STATE COLLEGE, Pa. – Beads of sweat dripping from his head after a midday workout, Seahawks fullback Michael Robinson settled into a couch in the Penn State squad room with arms comfortably outstretched on the cushions.
Just like old times for one of the most popular Nittany Lions of the last decade. While Robinson's college career ended more than five years ago, the former Penn State quarterback has returned to Happy Valley to broadcast Saturday's Blue-White game for the Big Ten Network.
The NFL lockout just happens to give Robinson more time to focus on one of his post-playing career dreams.
"The lockout has been a blessing and a curse for me. The bad part is the uncertainty ... Am I going to be a restricted free agent? Am I going to be a free agent," he asked rhetorically Friday. "You don't know yet, so my life is kind of on hold."
On the flip side, there's more time to spend with his family, including three children.
"To know my kids better, and know my wife better," he said, "and it's given me more time to focus on broadcasting."
Robinson, 28, hopes to start a web-streamed talk show by August which is in part intended to give players a voice during the lockout. The show is an offshoot of an Internet show called "The Robinson Report" he had while with the San Francisco 49ers.
He did broadcast some softball and baseball games several years ago for ESPNU. Now, though, Robinson has a chance to work a football game as a broadcaster in his old stomping grounds.
"I love the game of football," Robinson said. "The only reason I took up broadcast, at first, was that if I'm not playing it, I can at least talk about it."
But having a family has led Robinson to think more about financial security after his playing days, and he sees broadcasting as one avenue. Of course, that career is still on hold, at least full-time, while Robinson tries to squeeze every second he can out of his NFL career. Still hopeful of playing quarterback full time as a pro, Robinson has settled into a jack-of-all-trades role, playing fullback, special teams and as an emergency backup quarterback.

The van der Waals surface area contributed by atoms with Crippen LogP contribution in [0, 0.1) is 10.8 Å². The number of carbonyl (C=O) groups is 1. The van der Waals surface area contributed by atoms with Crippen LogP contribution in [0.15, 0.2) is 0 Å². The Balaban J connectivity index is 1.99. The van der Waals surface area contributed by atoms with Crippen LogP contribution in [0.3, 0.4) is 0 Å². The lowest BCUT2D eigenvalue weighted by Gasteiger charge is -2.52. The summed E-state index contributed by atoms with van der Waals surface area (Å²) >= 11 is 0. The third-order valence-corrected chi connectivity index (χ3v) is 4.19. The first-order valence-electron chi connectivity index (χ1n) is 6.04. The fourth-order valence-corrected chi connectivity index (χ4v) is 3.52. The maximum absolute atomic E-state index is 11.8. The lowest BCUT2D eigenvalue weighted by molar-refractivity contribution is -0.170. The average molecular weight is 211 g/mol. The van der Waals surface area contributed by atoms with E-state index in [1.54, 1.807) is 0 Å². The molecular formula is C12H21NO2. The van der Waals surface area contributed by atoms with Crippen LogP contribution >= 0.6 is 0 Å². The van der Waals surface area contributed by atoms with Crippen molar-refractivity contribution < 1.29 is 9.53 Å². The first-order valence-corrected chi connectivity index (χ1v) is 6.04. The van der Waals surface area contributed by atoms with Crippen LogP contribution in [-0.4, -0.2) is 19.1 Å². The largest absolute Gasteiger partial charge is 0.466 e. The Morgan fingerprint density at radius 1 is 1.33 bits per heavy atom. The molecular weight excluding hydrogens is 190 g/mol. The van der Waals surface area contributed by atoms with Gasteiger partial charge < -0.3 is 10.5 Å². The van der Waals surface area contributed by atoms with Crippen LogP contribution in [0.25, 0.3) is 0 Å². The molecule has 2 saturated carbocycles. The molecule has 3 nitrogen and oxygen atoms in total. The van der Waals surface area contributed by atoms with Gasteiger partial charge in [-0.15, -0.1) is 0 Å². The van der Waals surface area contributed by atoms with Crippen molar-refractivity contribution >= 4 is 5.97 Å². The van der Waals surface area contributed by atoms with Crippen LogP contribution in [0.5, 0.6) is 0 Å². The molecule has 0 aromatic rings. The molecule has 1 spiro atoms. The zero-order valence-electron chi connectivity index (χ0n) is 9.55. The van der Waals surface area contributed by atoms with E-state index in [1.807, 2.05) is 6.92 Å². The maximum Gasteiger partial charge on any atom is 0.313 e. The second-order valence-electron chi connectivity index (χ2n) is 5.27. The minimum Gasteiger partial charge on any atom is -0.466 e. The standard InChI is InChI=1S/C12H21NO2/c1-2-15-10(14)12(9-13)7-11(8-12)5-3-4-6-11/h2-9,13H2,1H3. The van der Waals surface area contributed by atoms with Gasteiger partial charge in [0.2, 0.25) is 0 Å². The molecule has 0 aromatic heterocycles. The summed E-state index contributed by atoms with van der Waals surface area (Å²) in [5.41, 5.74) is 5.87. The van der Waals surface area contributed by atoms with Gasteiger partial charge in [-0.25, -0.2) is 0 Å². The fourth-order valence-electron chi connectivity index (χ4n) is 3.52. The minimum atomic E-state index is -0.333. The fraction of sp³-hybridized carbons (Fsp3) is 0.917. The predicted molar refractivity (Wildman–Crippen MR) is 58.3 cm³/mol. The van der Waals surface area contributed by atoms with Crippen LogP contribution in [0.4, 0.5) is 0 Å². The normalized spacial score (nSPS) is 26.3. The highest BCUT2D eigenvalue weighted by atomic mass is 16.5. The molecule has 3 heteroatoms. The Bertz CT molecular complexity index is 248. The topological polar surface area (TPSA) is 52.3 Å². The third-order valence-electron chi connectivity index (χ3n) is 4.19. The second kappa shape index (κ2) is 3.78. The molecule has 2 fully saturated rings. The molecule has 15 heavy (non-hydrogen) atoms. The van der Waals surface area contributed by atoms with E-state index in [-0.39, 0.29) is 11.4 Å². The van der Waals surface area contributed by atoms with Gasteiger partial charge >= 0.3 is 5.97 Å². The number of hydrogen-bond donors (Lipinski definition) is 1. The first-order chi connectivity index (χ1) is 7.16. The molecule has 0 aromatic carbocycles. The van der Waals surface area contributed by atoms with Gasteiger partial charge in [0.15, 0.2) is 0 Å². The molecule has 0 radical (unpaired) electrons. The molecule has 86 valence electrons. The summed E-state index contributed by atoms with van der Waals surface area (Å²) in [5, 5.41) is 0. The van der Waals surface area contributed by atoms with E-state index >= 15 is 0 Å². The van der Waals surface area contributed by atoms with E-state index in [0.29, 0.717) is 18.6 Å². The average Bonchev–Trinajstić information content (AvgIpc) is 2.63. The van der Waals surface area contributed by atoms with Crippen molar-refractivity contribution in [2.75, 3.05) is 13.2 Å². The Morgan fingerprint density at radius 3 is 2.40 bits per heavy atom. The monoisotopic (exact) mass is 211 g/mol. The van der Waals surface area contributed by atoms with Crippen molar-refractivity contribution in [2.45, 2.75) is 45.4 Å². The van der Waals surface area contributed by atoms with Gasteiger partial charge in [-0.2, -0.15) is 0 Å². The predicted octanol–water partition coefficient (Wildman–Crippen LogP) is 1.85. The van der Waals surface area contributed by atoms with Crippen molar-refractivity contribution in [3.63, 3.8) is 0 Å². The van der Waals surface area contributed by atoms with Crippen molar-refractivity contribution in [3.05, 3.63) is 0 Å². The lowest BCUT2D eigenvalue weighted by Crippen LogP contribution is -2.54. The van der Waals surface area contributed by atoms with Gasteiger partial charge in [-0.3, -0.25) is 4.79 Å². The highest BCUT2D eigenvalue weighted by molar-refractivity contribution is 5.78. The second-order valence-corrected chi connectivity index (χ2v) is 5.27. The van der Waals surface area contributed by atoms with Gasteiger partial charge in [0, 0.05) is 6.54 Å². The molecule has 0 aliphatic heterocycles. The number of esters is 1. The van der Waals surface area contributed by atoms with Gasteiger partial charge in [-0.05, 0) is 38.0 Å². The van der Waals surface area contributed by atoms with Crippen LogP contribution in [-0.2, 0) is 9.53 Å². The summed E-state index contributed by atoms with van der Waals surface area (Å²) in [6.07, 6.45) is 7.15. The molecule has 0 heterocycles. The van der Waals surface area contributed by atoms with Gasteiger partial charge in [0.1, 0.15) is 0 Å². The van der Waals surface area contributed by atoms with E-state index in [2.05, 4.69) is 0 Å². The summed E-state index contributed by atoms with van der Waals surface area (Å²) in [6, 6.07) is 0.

"That's three roster spots that are very valuable to a team," Robinson said, sounding as if he was pitching his services.
It's exactly the kind of experience Robinson had at Penn State, bouncing around from receiver to running back to quarterback before settling in under center in 2005.
"Being able to do so much is the reason I'm still here. It's the single reason," he said. "I didn't see it at first, but you'll see it 10 years down the line, and you're still surviving in the National Football League."
As long as the NFL isn't bogged down in labor strife anyway.
Robinson said he and other players — Arizona Cardinals tackle Levi Brown was among several former Nittany Lions working out Friday at the football complex — would be involved in offseason conditioning now regardless of a lockout. So, the routine in that sense, hasn't changed.
But Robinson has also been outspoken on his Twitter account in his support of the players. He started taping for his online talk show, entitled "The Real Robinson Report," including an interview this week with another former Nittany Lion in the NFL, Chiefs DE Tamba Hali.
"The fact that there's a lockout made it more real," Robinson said about pursuing broadcasting. "I said, 'You know what, you can do it.' Talk about the lockout at first," before transitioning to broader topics.
Polished and charismatic, the former Penn State captain shouldn't have a problem coming up with things to say.